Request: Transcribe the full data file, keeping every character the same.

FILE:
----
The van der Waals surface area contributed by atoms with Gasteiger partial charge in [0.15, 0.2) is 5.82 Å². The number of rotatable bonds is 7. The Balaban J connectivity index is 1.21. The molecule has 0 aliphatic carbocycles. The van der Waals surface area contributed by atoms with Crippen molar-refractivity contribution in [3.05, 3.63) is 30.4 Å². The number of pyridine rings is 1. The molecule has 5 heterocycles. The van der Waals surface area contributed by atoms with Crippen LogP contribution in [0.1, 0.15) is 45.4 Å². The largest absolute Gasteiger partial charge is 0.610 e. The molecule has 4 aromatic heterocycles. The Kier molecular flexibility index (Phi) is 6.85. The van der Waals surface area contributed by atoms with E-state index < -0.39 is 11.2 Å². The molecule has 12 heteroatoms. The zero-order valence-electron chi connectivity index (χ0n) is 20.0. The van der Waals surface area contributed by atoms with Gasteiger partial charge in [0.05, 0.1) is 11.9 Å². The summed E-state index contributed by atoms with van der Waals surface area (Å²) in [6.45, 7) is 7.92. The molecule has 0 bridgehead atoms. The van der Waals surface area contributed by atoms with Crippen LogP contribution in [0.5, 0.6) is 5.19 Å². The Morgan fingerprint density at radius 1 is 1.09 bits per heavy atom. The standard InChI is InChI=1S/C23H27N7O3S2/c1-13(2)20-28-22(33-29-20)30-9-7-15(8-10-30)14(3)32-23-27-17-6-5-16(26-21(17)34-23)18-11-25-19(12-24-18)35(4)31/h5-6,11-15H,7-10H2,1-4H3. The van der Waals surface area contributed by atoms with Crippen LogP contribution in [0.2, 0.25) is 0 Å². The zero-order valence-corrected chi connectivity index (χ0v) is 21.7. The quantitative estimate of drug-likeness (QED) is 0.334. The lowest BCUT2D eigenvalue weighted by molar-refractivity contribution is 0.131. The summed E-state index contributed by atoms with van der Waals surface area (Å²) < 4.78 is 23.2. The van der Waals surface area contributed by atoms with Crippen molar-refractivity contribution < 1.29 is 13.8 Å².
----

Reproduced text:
The van der Waals surface area contributed by atoms with Gasteiger partial charge in [0.15, 0.2) is 5.82 Å². The number of rotatable bonds is 7. The Balaban J connectivity index is 1.21. The molecule has 0 aliphatic carbocycles. The van der Waals surface area contributed by atoms with Crippen molar-refractivity contribution in [3.05, 3.63) is 30.4 Å². The number of pyridine rings is 1. The molecule has 5 heterocycles. The van der Waals surface area contributed by atoms with Crippen LogP contribution in [0.1, 0.15) is 45.4 Å². The largest absolute Gasteiger partial charge is 0.610 e. The molecule has 4 aromatic heterocycles. The Kier molecular flexibility index (Phi) is 6.85. The van der Waals surface area contributed by atoms with E-state index < -0.39 is 11.2 Å². The molecule has 12 heteroatoms. The zero-order valence-electron chi connectivity index (χ0n) is 20.0. The van der Waals surface area contributed by atoms with Gasteiger partial charge in [0.05, 0.1) is 11.9 Å². The summed E-state index contributed by atoms with van der Waals surface area (Å²) in [6.45, 7) is 7.92. The molecule has 0 bridgehead atoms. The van der Waals surface area contributed by atoms with Crippen LogP contribution in [0.5, 0.6) is 5.19 Å². The Morgan fingerprint density at radius 1 is 1.09 bits per heavy atom. The standard InChI is InChI=1S/C23H27N7O3S2/c1-13(2)20-28-22(33-29-20)30-9-7-15(8-10-30)14(3)32-23-27-17-6-5-16(26-21(17)34-23)18-11-25-19(12-24-18)35(4)31/h5-6,11-15H,7-10H2,1-4H3. The van der Waals surface area contributed by atoms with Crippen LogP contribution in [0.2, 0.25) is 0 Å². The zero-order valence-corrected chi connectivity index (χ0v) is 21.7. The quantitative estimate of drug-likeness (QED) is 0.334. The lowest BCUT2D eigenvalue weighted by molar-refractivity contribution is 0.131. The summed E-state index contributed by atoms with van der Waals surface area (Å²) < 4.78 is 23.2. The van der Waals surface area contributed by atoms with Crippen molar-refractivity contribution < 1.29 is 13.8 Å².